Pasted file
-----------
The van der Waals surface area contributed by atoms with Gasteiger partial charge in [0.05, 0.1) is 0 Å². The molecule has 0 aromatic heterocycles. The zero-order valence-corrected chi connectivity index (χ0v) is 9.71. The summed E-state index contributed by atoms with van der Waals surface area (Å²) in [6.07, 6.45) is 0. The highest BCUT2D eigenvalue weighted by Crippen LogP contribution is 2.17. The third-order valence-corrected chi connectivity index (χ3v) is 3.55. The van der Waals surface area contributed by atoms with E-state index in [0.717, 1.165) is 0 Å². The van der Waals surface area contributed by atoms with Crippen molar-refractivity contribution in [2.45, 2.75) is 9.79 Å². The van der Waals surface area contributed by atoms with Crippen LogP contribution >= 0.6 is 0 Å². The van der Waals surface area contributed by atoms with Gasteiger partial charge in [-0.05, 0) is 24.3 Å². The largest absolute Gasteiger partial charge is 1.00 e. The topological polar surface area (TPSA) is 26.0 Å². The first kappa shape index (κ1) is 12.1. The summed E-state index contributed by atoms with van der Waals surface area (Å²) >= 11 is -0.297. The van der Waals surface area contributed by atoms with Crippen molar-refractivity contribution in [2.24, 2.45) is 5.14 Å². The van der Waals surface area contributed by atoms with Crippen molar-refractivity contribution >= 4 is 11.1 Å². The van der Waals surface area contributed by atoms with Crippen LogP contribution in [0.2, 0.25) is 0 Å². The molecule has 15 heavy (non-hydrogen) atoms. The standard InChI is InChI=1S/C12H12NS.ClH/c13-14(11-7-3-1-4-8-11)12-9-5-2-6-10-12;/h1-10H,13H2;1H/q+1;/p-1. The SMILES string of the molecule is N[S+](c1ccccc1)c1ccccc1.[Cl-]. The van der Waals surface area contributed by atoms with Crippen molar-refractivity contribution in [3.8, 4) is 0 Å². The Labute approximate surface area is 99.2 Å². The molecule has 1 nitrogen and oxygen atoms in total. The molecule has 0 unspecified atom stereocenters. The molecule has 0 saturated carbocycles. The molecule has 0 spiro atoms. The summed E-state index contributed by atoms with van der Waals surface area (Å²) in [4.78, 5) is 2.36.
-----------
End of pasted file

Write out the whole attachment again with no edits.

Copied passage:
The van der Waals surface area contributed by atoms with Gasteiger partial charge in [0.05, 0.1) is 0 Å². The molecule has 0 aromatic heterocycles. The zero-order valence-corrected chi connectivity index (χ0v) is 9.71. The summed E-state index contributed by atoms with van der Waals surface area (Å²) in [6.07, 6.45) is 0. The highest BCUT2D eigenvalue weighted by Crippen LogP contribution is 2.17. The third-order valence-corrected chi connectivity index (χ3v) is 3.55. The van der Waals surface area contributed by atoms with E-state index in [0.717, 1.165) is 0 Å². The van der Waals surface area contributed by atoms with Crippen molar-refractivity contribution in [2.45, 2.75) is 9.79 Å². The van der Waals surface area contributed by atoms with Crippen LogP contribution >= 0.6 is 0 Å². The van der Waals surface area contributed by atoms with Gasteiger partial charge in [-0.05, 0) is 24.3 Å². The largest absolute Gasteiger partial charge is 1.00 e. The topological polar surface area (TPSA) is 26.0 Å². The first kappa shape index (κ1) is 12.1. The summed E-state index contributed by atoms with van der Waals surface area (Å²) >= 11 is -0.297. The van der Waals surface area contributed by atoms with Crippen molar-refractivity contribution in [2.24, 2.45) is 5.14 Å². The van der Waals surface area contributed by atoms with Crippen molar-refractivity contribution >= 4 is 11.1 Å². The van der Waals surface area contributed by atoms with Crippen LogP contribution in [0.2, 0.25) is 0 Å². The molecule has 15 heavy (non-hydrogen) atoms. The standard InChI is InChI=1S/C12H12NS.ClH/c13-14(11-7-3-1-4-8-11)12-9-5-2-6-10-12;/h1-10H,13H2;1H/q+1;/p-1. The SMILES string of the molecule is N[S+](c1ccccc1)c1ccccc1.[Cl-]. The van der Waals surface area contributed by atoms with Crippen molar-refractivity contribution in [3.8, 4) is 0 Å². The Labute approximate surface area is 99.2 Å². The molecule has 1 nitrogen and oxygen atoms in total. The molecule has 0 unspecified atom stereocenters. The molecule has 0 saturated carbocycles. The molecule has 0 spiro atoms. The summed E-state index contributed by atoms with van der Waals surface area (Å²) in [4.78, 5) is 2.36.